Commonwealth grant of $17 million to help medical and health students stay in regional New South Wales

University of Canberra nursing students

Medical and health students who would normally be forced study in Canberra could soon benefit from more rural training opportunities in southern New South Wales, thanks to $17 million in Commonwealth grants.

The University of Canberra (UC), in collaboration with the Australian National University (ANU), today received the funding to establish training facilities on existing hospital sites, as well as student accommodation in Bega, Cooma and Moruya.

UC Faculty of Health Dean Diane Gibson said the funding would provide further training opportunities for students by providing valuable hands-on experience in rural and regional settings.

“We are committed to serving the southern NSW region, and this project allows us to build on this commitment,” Professor Gibson said.

“One in five students at the University of Canberra comes from rural and regional NSW – UC is very much a university of, and for, the region.”

Professor Gibson said the facilities aimed to help students become “more rounded health professionals”.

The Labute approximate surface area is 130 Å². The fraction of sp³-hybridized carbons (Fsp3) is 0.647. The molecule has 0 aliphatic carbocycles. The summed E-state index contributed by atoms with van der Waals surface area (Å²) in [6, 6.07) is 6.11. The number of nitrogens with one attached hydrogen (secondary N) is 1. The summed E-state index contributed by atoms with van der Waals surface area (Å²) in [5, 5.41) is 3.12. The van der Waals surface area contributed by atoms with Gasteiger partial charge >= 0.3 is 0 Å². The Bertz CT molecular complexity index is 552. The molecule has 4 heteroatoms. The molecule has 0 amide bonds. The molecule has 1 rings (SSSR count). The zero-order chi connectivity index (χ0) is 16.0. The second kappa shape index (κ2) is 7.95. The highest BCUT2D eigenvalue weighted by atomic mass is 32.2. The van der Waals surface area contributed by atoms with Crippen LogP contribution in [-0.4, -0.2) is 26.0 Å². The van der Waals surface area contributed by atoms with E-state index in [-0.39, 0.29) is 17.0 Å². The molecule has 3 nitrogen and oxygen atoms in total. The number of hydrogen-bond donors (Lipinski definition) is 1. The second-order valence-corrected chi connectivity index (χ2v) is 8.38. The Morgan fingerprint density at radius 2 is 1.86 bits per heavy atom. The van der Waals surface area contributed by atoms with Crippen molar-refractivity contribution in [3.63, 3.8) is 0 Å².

“There is generally a shortage of health workforce in rural and regional Australia,” she said.

“By and large the cities do much better in terms of their access to health workers.

“I think this will be a very positive experience, not only for the students but also for the staff working in the regions.”

ANU Medical School’s Rural Clinical School head Amanda Barnard said the funding would also help support regional workforce development.

“The project will enhance the successful Rural Clinical School program at ANU, which has provided medical student training in southeast NSW for 10 years, with a number of graduates returning to work as rural GPs and specialists,” Professor Barnard said.

‘Accommodation crucial to attracting future rural students’

ANU Rural Medical School student Gage Osborne is based in Cooma and said more accommodation in the region would open the door for more students to undertake a rural placement.

“Classically some people have had to pay off their own backs to get accommodation in clinical placements, which obviously makes it very difficult,” he said.

“You can always do with better facilities I suppose, but as far as the teaching goes we’ve already got quite a good situation.

“But allowing future students to come here and expanding it to allow other health disciplines, I think it can only be a good thing.”

Construction of the facilities is expected to begin next year.

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